How Far Are We from Understanding Our Own Past?

How Far Are We from Understanding Our Own Past?

Over the past thirty years many articles, including serious scholarly studies, have been written about the Memorandum of the Serbian Academy of Arts and Sciences (1986). Meant to stand as a signpost for Serbia’s course at the turn of the century and a list of rational solutions, the SANU Memorandum did not serve this purpose, agree the authors who have analyzed it. The reality created with the participation of both academicians and the Academy was not just an aberration and not even the fruit of some individuals’ evil intent . . . .

There have been no attempts, to this very day, at the factual explanation of how come Serbia is where it is now. Why is this so? It is hard to ignore the following, well-known fact: A society’s ability to objectify its indivisible past matures inasmuch as that society stops living in that past and, by understanding it, loses the appetite for its rerun. This is probably the key question that should have been raised on the occasion of the 30th anniversary of the SANU Memorandum. As things stand now, the same parties seem to be conflicting in these new-old writings while the sands of time are trickling through the hourglass.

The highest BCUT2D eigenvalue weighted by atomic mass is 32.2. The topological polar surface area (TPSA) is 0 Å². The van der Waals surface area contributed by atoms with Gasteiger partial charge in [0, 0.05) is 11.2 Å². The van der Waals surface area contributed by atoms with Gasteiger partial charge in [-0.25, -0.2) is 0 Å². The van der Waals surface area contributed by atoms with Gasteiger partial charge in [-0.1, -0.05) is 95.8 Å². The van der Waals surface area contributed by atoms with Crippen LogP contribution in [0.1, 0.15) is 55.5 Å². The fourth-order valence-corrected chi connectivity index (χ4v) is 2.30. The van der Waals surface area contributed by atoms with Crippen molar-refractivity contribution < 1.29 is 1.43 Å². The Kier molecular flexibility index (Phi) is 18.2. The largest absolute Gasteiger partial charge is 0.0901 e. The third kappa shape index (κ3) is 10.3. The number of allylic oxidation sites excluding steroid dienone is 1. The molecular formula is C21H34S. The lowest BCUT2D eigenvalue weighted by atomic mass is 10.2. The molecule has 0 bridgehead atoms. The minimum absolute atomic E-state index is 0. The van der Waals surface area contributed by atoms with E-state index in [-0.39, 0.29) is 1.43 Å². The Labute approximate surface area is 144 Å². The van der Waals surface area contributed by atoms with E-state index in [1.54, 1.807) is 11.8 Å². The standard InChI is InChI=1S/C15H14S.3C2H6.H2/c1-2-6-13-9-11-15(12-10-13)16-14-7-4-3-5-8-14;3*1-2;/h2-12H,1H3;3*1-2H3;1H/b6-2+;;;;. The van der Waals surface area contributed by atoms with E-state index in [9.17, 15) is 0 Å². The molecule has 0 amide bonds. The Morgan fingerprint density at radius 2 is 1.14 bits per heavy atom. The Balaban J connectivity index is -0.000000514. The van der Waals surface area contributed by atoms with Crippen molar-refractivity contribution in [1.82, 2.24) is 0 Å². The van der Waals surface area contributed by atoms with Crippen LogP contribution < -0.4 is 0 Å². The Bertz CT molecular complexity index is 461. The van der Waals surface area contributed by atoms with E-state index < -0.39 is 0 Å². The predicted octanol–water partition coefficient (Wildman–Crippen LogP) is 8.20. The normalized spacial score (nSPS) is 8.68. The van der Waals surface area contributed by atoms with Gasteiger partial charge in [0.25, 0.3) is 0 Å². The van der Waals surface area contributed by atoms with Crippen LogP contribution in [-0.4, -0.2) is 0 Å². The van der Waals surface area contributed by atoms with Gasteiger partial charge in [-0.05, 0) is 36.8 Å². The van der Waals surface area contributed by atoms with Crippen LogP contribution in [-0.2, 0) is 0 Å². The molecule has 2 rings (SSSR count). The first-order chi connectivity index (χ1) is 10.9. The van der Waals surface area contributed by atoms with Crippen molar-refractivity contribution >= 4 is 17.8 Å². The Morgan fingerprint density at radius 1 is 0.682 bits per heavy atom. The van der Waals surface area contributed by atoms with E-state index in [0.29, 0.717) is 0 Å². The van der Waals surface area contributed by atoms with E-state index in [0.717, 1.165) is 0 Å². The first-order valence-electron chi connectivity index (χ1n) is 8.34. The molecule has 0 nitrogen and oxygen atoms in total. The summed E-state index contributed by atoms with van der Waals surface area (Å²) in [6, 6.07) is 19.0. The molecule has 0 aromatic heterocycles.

26. septembar 2016, NIN

Helsinški odbor za ljudska prava u Srbiji

Latinka Perović (born 4 October 1933) is a Serbian historian and former politician.

Creative Commons License
The preceding text is copyright of the author and/or translator and is licensed under a Creative Commons Attribution-NonCommercial-NoDerivs 3.0 Unported License.